Striking early in the first session of day two will be the key for the Proteas, as they look to gain the advantage in the final Test match against Australia at the WACA in Perth. The bowlers struck twice during the 11-over spell in the last hour, and will need much of the same execution to put themselves in a position to win the match.
“I think the pitch has definitely quickened up since this morning,” Robin Peterson said at stumps. “Hopefully the guys won’t have a lot of time to adjust if we put the ball in the right areas. I think the first hour tomorrow morning could be vitally important to the outcome of the game.”
Peterson scored a handy 31 on his return to Test cricket after four years and partnered in a crucial 57-run seventh-wicket partnership with Faf du Plessis, who was left unbeaten on 78. Peterson played positively after arriving at the crease with the score at 75 for six, and played an important role in scraping together the Proteas’ first innings total of 225.
“Faf and I were under pressure and we thought of somehow trying to put the pressure back on Australia. We tried to do that by showing good intent and playing one or two shots that sort of took guys out of attacking fields. That’s the way we tried to take the momentum with us,” he said.
Du Plessis equalled the performance by Kepler Wessels of scoring three half-centuries in his first three Test innings for South Africa, and both have the same combination of two fifties and a century. He would have been disappointed not to have had the opportunity of pushing on to three figures, but continues to impress on a dream introduction to Test cricket.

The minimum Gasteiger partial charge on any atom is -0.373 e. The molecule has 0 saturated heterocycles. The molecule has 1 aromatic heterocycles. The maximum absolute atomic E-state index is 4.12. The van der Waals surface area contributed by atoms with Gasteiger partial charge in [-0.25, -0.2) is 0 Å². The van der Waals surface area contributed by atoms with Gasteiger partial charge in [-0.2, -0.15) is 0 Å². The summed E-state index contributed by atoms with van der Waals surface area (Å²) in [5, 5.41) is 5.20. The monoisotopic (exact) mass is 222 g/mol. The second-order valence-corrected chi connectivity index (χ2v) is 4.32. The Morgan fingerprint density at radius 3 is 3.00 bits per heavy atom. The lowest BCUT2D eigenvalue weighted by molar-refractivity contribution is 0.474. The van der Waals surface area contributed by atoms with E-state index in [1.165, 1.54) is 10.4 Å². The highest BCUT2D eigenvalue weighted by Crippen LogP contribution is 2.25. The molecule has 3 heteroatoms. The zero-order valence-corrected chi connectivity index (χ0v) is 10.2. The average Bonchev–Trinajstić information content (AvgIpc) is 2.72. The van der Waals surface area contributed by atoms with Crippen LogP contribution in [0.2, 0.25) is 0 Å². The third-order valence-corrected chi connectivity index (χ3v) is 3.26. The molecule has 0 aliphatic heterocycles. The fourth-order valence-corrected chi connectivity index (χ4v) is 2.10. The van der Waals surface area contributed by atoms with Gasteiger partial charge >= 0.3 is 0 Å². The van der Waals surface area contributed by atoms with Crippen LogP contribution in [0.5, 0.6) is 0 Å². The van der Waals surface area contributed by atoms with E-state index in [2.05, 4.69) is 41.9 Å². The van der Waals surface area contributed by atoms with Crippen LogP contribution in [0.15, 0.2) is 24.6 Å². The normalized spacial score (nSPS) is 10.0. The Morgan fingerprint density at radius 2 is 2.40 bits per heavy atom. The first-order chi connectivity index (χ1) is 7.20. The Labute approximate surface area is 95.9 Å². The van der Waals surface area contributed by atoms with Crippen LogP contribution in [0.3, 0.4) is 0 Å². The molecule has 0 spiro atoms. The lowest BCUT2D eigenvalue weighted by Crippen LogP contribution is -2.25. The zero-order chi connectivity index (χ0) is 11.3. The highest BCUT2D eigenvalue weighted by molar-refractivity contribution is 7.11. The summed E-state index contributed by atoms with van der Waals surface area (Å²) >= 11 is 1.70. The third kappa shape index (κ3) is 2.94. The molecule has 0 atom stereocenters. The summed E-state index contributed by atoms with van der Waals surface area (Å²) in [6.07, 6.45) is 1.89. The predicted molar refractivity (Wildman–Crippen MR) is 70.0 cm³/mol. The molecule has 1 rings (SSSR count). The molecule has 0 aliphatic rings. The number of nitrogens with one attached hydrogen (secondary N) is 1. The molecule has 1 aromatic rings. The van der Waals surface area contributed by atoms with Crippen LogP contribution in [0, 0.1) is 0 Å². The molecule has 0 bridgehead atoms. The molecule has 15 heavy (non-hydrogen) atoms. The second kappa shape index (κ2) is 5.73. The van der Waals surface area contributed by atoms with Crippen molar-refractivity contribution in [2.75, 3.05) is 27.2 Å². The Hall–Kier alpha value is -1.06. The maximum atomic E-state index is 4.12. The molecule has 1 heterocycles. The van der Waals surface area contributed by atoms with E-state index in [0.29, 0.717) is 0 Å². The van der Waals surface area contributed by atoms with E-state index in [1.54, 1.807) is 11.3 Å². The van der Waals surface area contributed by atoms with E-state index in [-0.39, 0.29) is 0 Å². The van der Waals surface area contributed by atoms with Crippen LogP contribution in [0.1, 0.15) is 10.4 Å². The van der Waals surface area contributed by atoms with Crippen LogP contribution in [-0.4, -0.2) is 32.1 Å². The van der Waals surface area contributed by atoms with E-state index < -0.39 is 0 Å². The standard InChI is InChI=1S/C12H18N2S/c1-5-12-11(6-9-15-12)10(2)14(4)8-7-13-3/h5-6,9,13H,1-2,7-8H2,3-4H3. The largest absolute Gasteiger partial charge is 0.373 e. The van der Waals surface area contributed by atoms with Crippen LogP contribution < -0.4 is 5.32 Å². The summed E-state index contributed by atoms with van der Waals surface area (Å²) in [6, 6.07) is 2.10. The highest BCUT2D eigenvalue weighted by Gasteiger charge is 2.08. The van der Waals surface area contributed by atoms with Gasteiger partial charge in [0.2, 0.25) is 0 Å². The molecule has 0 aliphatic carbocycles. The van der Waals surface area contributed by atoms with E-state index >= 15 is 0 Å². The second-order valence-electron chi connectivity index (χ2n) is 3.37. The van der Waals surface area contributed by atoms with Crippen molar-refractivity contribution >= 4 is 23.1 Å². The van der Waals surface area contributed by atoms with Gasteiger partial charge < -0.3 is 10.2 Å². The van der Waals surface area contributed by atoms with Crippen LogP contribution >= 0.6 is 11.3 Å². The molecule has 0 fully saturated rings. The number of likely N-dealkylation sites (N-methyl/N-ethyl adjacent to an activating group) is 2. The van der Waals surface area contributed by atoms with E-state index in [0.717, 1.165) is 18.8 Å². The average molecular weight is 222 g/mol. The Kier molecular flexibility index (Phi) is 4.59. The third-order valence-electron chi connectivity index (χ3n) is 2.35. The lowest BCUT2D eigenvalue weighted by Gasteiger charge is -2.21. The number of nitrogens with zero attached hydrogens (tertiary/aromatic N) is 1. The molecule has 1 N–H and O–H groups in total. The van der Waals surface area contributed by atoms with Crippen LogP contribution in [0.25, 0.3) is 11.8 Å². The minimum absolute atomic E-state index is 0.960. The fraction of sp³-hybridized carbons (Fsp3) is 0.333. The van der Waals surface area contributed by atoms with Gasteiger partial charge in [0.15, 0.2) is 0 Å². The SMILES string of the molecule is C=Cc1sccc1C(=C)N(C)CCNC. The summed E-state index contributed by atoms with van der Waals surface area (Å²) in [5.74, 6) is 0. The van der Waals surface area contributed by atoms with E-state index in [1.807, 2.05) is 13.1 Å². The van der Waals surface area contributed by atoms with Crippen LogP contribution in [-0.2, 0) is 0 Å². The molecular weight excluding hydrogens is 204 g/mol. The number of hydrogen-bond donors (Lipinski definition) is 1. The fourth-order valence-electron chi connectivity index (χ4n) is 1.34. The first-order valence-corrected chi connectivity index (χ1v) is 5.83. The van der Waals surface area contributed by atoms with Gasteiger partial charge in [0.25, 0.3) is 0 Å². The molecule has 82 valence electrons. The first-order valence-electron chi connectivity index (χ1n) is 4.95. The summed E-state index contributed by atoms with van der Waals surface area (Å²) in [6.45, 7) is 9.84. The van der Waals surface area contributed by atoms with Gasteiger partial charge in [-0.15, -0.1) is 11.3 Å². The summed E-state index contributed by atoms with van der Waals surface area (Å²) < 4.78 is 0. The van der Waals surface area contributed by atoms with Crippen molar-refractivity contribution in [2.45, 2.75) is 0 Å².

“He is quite a confident guy,” Peterson said about his team mate. “He knows himself as a person and he backs himself, that comes across on the field. He has been part of the squad for over a year now and that does contribute in putting performances together in Test cricket.
“I think he has worked really hard in the last year to tighten up his Test match game. There were people that doubted whether he could do it in Test cricket, and I think those doubts have been thrown out of the window. It stems from a lot of hard work, a lot of thought and a lot of mental adjustments that he has done.”